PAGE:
Like any other person obsessed with makeup, I follow many different makeup artists on YouTube and Instagram. I love watching their tutorials and reviews, all which leave me inspired to try new looks and teach me more about products that will up my makeup game. One of these beauty gurus that I used to follow is Jeffree Star, a singer/songwriter, model, and makeup artist who is probably best known for his popular makeup line, Jeffree Star Cosmetics, which features liquid lipsticks, lip scrubs, highlighters, and a new eyeshadow palette.
However, as of late, his cosmetic line isn’t the only thing making him a hot topic on social media; his extensive history of making racist comments has now become the subject of many YouTube videos by other vloggers and beauty gurus. One of the most disturbing incidents is a video he made ten years ago on MySpace. The video is supposed to be a satirical skit between him and a drag queen, who is in blackface. One of the disgusting comments made in the video is that he wants to throw battery acid on an African American woman to lighten her skin so it will match her foundation. Star also calls someone a “black b*tch” while his friend continues to pretend to be a stereotypical black woman. Even if the video was made ten years ago, he was still an adult at the time and should have known better than to make something so vile and racist. If he had been 15 years-old, that’s one thing. But he was at least 19 years-old at the time; there are no excuses.
TW: racism, racial slurs
Star has become infamous also for being a drama queen on social media, whether to be rude to fans complaining about his products or starting Twitter wars with other makeup artists. While most people know about his beef with Kylie Jenner over some defects with her liquid lipsticks, Star’s issues go far beyond just her. One feud that highlights his misogynistic and racist behavior is with MakeupShayla, another makeup artist. At an event they both attended, in his Snapchat story Star ranted that Shayla allegedly told another YouTouber that her face was disproportionate and to get lip fillers. Whether or not this was actually said in a rude manner, like he claims, is unknown. He then proceeded to rage about her being a c*nt and a h*e. Even though that comment had sent him in such a rage, Shayla said in her Snapchat story that he was all smiles when they ran into each other at the event.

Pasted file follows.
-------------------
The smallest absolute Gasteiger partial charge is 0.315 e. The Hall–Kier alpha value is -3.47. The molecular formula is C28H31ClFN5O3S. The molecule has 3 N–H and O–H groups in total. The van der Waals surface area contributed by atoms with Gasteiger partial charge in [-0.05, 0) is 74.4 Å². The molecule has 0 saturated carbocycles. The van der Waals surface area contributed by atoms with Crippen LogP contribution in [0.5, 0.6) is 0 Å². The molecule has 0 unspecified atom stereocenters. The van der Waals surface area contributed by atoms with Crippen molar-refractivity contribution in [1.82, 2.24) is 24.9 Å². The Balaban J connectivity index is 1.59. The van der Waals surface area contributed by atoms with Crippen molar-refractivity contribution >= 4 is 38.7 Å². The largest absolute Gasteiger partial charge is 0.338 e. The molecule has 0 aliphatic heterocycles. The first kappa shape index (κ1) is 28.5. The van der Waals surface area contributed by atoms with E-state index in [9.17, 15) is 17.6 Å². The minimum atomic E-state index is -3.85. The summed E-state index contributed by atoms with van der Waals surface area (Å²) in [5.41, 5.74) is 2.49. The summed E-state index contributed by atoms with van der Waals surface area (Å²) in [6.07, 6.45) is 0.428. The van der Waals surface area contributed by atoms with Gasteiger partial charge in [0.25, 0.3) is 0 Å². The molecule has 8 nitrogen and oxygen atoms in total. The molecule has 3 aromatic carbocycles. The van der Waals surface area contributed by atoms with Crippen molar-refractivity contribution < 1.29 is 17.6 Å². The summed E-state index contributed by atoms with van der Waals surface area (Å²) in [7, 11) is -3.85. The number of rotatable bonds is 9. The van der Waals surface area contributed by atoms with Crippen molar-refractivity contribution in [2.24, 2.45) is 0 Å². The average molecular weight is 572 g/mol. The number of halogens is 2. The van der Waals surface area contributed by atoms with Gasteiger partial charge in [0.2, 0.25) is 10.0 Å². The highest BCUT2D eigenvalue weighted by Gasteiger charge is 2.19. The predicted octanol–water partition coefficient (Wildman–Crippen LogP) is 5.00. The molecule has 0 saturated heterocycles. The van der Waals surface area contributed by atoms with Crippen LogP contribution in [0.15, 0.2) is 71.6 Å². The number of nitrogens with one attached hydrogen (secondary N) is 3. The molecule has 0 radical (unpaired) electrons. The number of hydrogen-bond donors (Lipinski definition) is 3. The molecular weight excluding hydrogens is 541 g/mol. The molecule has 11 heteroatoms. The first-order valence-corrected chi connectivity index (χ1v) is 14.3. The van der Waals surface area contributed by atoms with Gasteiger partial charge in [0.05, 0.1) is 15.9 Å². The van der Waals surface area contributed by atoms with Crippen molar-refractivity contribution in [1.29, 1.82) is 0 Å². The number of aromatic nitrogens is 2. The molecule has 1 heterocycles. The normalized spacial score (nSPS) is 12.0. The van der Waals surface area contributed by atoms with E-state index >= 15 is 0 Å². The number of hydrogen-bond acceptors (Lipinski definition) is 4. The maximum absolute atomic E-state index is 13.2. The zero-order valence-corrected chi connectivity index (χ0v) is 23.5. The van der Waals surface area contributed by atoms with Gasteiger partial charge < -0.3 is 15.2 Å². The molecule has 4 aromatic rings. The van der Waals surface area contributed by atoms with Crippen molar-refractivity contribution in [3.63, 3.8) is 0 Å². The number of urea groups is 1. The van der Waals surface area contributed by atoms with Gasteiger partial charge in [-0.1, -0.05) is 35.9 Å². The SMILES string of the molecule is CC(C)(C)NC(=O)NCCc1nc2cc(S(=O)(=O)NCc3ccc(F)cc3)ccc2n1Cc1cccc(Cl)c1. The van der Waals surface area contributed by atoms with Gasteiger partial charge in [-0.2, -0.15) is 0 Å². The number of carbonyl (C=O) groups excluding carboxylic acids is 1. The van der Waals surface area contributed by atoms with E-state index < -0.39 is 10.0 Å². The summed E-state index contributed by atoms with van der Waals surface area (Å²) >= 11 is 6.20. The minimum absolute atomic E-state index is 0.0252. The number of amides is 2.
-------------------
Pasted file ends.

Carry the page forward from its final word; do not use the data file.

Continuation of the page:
On Twitter, the situation became even more intense. He called her out first for making the lip filler comment; if she had indeed said something rude like that, then confronting her about it is fine. However, he escalated things to a terrifying level. He threatened to beat her up several times, and when she criticized his fans for supporting someone who threatens violence against a woman, Star responded that she looks like man. I find it very ironic that he would claim that she was a bully, yet threaten her and hurl terrible insults at her. Shayla should not have made the rude comment about that woman needing lip fillers; however, she does not deserve to be threatened or insulted in this manner, especially since Star was too much of a coward to say anything to her face.